Much has been written (including by me) on the topic of how to distinguish an independent contractor from an employee. I have also written about the importance of “work for hire” or “freelancer” agreements when working with independent contractors to ensure that all intellectual property they create while working on a project is owned by the client rather than the independent contractors themselves.
I recently came across a notable exception to the “work for hire” agreements, and would like to share it with you. It relates to California law, and since I am not licensed there, I urge you to consult with a California-licensed attorney if you think this situation might affect you personally.
In California, if a person enters into a “work for hire” agreement, such person (typically, an independent contractor in New York) is considered to be an employee, and therefore, the employer has to pay appropriate unemployment insurance and workers' compensation. This comes from two local laws, California Unemployment Insurance Code Sections 686 and 621(d) and California Labor Code Section 3351.5(c).
This concept seems to contradict the United States Copyright Act of 1976, which specifically states that the copyright immediately becomes the property of the author who created the work. There are two exceptions. One is if the work is created by an employee within the scope of his or her employment, then the authorship vests in the employer. The other exception is if the work is part of “work made for hire.” This second exception is the one used daily across the United States to allow people hiring freelancers to obtain rights to their work. There are two conditions, though: (1) the work comes within one of the nine categories of works listed in the Act (see my earlier post on this topic) and (2) there is a written agreement between the parties specifying that the work is a work made for hire.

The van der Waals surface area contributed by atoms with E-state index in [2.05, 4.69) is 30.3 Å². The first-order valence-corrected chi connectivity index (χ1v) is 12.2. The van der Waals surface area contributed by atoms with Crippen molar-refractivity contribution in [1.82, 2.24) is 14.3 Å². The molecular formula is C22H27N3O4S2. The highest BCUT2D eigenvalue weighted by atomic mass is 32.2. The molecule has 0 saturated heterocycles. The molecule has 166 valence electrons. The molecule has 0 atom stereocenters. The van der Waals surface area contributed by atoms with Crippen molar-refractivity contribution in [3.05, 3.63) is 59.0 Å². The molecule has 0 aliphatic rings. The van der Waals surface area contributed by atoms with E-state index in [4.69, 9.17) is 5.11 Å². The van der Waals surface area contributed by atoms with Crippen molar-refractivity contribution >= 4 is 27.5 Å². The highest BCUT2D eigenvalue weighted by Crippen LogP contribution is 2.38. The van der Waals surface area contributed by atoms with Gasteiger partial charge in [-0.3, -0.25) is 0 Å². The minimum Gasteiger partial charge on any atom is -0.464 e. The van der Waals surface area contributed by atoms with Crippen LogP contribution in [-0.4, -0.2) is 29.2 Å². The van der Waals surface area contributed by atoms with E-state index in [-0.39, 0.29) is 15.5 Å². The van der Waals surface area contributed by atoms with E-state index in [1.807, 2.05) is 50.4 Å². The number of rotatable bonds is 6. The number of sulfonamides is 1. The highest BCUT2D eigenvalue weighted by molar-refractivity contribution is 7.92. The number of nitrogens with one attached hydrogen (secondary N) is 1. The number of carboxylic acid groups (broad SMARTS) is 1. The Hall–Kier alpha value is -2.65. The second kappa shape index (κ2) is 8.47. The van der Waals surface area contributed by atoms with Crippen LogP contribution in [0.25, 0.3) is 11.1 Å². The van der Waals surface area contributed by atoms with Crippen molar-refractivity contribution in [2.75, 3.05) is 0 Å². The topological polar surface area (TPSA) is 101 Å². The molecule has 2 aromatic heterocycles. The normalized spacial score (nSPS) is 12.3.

So, in practice, in California, the second exception discussed above just doesn’t work. As soon as you see a “work for hire” agreement, as required by the Copyright Act, the independent contractor becomes an employee. Does it mean that there are NO independent contractors in California? How does everyone deal with a provision like this? One way is, of course, to treat the independent contractors as employees for the purposes of unemployment insurance and workers' compensation. Another way is to omit the “work for hire” language from the independent contractor agreements altogether, and instead include an assignment provision, whereby the independent contractor agrees to assign all intellectual property created as part of the project to the client. A third way is to ask the independent contractor to form an LLC, and then enter into a “work for hire” agreement with that LLC instead of with an individual. LLCs cannot be employees, so the relationship would be that of an independent contractor.